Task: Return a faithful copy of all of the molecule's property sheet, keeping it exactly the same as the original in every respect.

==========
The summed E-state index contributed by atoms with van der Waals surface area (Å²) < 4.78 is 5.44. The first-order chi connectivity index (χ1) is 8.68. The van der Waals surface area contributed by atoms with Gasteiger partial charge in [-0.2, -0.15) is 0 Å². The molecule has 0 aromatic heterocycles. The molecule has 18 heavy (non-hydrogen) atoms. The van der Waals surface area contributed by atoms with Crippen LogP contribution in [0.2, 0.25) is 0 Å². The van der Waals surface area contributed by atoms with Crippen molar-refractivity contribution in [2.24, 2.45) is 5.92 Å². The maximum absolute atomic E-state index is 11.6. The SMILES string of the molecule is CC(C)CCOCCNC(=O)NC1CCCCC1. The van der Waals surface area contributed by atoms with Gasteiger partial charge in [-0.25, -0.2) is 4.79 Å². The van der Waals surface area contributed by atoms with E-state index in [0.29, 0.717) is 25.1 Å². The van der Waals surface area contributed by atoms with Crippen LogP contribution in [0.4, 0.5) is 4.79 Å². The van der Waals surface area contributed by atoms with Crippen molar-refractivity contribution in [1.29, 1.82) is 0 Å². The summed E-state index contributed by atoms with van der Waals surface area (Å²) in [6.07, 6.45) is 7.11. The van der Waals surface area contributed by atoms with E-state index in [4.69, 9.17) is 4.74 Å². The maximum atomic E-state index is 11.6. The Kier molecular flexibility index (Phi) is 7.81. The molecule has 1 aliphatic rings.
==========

The summed E-state index contributed by atoms with van der Waals surface area (Å²) < 4.78 is 5.44. The first-order chi connectivity index (χ1) is 8.68. The van der Waals surface area contributed by atoms with Gasteiger partial charge in [-0.2, -0.15) is 0 Å². The molecule has 0 aromatic heterocycles. The molecule has 18 heavy (non-hydrogen) atoms. The van der Waals surface area contributed by atoms with Crippen LogP contribution in [0.2, 0.25) is 0 Å². The van der Waals surface area contributed by atoms with Crippen molar-refractivity contribution in [2.24, 2.45) is 5.92 Å². The maximum absolute atomic E-state index is 11.6. The SMILES string of the molecule is CC(C)CCOCCNC(=O)NC1CCCCC1. The van der Waals surface area contributed by atoms with Gasteiger partial charge in [-0.25, -0.2) is 4.79 Å². The van der Waals surface area contributed by atoms with E-state index in [0.29, 0.717) is 25.1 Å². The van der Waals surface area contributed by atoms with Crippen LogP contribution in [0.4, 0.5) is 4.79 Å². The van der Waals surface area contributed by atoms with Crippen molar-refractivity contribution in [1.29, 1.82) is 0 Å². The summed E-state index contributed by atoms with van der Waals surface area (Å²) in [6.07, 6.45) is 7.11. The van der Waals surface area contributed by atoms with E-state index in [4.69, 9.17) is 4.74 Å². The maximum atomic E-state index is 11.6. The Kier molecular flexibility index (Phi) is 7.81. The molecule has 1 aliphatic rings.